"I don't think I'm going to let it soak in yet," Hill said. "I've got a short amount of time to get ready. That'll all come together. It's done now. I can always look back on it but I don't want to let down this team or this organization. I'm going to keep working at it and go hard in the playbook."
Hill, a record-setting running back at Missouri Western who finished second in voting for the Harlon Hill Trophy — the Division II equivalent of the Heisman — wasn't sure about his football future after his collegiate career ended with a loss in the second round of the playoffs. Then he changed agents, with Harold Lewis working to get Hill into the Raycom College Football All-Star Classic when one of the other backs dropped out of the game.
A week later, Hill was voted the game's MVP after rushing for 148 yards and two touchdowns on just 12 rushes. While the Raycom game isn't exactly the Senior Bowl, there were 22 players from SEC rosters. His head coach was Dan Reeves.
That performance put Hill squarely on the NFL radar. Among Hill's pre-draft visits was a stop in Green Bay.
"That was pretty cool," Hill said. "They showed a lot of interest. (Top scout) Alonzo Highsmith came down to pro day, so they had been in contact, then I came up here. Everybody's just a class act here and they know how to win. I'm lucky to be here and I'm happy that they picked me up after I got cut."
"There were three veteran running backs ahead of me: Danny Woodhead, Ryan Mathews and Ronnie Brown. They were all pretty much Pro Bowlers," Hill said. "Learning from them and then learning from a coach (Ollie Wilson) that coached (LaDainian Tomlinson) and has been the league for about 20 years was great. All of those guys were great guys. It really helped me out, mentally and physically. The transition to the NFL is huge from college."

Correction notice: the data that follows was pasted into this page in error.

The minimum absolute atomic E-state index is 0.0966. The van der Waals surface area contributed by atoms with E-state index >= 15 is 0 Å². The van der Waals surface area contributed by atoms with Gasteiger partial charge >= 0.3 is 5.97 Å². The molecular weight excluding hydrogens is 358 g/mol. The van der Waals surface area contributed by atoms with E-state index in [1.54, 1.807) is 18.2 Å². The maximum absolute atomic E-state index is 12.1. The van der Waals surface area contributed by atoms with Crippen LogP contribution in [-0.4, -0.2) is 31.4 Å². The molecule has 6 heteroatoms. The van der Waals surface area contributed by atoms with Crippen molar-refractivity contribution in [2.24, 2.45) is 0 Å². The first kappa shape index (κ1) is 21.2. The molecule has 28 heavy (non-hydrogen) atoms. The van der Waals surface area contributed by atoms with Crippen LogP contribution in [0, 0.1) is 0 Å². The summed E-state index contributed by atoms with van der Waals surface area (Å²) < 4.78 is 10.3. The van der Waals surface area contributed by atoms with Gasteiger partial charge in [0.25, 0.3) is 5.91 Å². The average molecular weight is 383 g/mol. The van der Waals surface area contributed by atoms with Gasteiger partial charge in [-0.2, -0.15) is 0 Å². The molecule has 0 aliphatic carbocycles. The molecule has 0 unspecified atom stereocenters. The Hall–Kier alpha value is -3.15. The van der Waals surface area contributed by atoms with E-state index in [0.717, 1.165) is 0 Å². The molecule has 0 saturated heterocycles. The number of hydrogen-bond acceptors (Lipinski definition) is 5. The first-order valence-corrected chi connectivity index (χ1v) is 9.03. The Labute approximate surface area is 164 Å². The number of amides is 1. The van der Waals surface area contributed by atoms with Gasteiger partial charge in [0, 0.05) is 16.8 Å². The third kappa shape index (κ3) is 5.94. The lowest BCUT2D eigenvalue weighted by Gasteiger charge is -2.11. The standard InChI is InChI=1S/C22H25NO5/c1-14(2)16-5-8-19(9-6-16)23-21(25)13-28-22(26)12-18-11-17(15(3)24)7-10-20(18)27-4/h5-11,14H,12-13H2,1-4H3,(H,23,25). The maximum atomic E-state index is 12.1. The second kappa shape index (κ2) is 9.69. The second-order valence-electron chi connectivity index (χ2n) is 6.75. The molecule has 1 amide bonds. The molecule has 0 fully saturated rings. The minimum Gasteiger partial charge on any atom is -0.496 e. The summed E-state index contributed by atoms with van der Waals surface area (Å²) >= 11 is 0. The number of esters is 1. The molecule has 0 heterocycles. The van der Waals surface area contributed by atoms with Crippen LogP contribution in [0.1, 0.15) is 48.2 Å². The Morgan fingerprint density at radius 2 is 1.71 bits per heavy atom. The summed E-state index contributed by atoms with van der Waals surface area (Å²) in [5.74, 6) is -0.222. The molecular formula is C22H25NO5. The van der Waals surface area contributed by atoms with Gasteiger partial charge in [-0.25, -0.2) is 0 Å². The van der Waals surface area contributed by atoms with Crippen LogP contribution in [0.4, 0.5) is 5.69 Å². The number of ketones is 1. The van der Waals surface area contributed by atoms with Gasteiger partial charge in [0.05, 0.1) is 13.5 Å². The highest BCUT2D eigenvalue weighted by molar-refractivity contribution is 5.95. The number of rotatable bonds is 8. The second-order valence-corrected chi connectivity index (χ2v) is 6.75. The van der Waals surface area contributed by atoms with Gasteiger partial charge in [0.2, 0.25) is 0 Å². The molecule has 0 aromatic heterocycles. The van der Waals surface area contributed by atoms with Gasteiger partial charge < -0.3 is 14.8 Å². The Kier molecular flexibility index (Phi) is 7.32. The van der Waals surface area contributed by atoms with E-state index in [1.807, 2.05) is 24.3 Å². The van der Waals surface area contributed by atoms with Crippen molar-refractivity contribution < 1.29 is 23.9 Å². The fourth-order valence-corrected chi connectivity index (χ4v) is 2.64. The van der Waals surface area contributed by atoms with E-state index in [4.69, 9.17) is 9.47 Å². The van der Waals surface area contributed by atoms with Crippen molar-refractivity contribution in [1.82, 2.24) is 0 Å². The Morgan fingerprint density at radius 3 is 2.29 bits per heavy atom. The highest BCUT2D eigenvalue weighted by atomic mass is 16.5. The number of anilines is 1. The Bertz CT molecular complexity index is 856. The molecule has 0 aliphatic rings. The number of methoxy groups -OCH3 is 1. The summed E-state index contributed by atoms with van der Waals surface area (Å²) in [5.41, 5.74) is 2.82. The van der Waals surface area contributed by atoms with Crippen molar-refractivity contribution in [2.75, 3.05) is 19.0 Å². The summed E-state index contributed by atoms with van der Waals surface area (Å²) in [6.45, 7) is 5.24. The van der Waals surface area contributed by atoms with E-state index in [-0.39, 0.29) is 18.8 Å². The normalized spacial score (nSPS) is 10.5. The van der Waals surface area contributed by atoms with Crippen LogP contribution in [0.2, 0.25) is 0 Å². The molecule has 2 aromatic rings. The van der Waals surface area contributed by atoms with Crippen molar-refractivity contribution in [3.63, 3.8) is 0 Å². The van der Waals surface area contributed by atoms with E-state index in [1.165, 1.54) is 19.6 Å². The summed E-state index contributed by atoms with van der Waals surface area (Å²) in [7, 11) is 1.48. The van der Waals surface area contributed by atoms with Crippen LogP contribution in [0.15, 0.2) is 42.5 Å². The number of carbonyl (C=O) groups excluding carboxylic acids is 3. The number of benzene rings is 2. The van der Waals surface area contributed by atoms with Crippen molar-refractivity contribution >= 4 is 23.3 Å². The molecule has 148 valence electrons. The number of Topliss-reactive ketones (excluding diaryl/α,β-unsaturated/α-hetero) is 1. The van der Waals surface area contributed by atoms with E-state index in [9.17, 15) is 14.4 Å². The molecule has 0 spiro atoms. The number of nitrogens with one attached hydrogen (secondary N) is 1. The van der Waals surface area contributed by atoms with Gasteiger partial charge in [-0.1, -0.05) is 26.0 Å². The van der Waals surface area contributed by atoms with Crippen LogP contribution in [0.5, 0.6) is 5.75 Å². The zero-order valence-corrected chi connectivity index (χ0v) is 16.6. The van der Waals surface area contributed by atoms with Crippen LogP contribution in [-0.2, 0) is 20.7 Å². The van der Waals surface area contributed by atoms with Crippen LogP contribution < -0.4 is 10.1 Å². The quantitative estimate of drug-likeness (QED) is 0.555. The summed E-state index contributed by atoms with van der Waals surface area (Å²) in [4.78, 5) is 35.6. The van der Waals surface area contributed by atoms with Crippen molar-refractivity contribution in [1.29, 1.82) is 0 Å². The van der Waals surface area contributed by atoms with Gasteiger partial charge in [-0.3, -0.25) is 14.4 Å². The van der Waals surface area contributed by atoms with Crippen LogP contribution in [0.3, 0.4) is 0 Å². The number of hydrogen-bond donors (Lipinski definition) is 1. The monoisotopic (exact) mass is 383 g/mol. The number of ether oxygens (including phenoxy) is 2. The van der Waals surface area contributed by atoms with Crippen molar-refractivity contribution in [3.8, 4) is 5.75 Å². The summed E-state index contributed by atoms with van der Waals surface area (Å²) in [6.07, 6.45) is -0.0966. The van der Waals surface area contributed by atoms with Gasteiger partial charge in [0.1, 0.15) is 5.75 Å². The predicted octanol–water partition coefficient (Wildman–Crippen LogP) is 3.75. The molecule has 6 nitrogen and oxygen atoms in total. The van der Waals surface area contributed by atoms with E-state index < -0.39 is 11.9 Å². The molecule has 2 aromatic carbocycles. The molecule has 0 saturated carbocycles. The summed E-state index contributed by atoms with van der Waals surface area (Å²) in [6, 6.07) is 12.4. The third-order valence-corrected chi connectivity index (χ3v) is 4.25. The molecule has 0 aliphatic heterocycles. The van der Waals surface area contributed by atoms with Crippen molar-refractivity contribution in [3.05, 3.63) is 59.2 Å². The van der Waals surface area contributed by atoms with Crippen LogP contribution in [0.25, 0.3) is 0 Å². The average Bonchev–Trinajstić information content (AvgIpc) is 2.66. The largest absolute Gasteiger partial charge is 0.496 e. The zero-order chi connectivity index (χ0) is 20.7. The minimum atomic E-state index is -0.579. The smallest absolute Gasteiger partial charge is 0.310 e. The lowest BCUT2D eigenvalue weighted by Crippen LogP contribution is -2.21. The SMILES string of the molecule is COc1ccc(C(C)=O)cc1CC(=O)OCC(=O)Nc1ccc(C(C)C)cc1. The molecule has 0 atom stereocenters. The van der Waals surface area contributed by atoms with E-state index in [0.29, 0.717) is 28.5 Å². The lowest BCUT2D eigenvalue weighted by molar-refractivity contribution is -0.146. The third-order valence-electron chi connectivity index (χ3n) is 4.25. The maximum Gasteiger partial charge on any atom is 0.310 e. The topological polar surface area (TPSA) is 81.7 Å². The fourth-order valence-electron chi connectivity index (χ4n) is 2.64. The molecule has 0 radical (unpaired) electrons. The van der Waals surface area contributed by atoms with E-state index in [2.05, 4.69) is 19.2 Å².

Hill didn't make San Diego's roster, though he had a good training camp. He accepted an offer to join the Packers' practice squad. With James Starks (knee) and John Kuhn (hamstring) still out following the bye, the Packers promoted Hill to the active roster on Monday.
Last year, the Packers signed DuJuan Harris to the practice squad at midseason. By the end of the year, he was their go-to ball-carrier.
"You see that a lot with Green Bay," he said. "I didn't know that until I got here and (started) hearing stories. It's awesome that the players that are on the practice squad, they bump them up and they trust them."
In college, Hill was an all-around back. He caught 21 passes as a senior and led the team with 31 grabs as a junior. Plus, critically for how the Packers run their offense, he's been an asset in pass protection.
"That was the main thing that kept me in San Diego," Hill said. "Coaches told me that after I was released. They kept me in for a third-down back most of the time. When I was in college, I actually called the protection calls for the offense. So, that really prepared me for this."
Whether Hill is just an insurance policy or if he'll get a chance to play remains to be seen. All he needs is a chance. That's all Harris needed, after all.
"This place is really special for me now," he said. "Hopefully, I'll be here for a long time."
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Bill Huber is publisher of Packer Report magazine and PackerReport.com and has written for Packer Report since 1997. E-mail him at firstname.lastname@example.org, or leave him a question in Packer Report's subscribers-only Packers Pro Club forum. Find Bill on Twitter at twitter.com/PackerReport.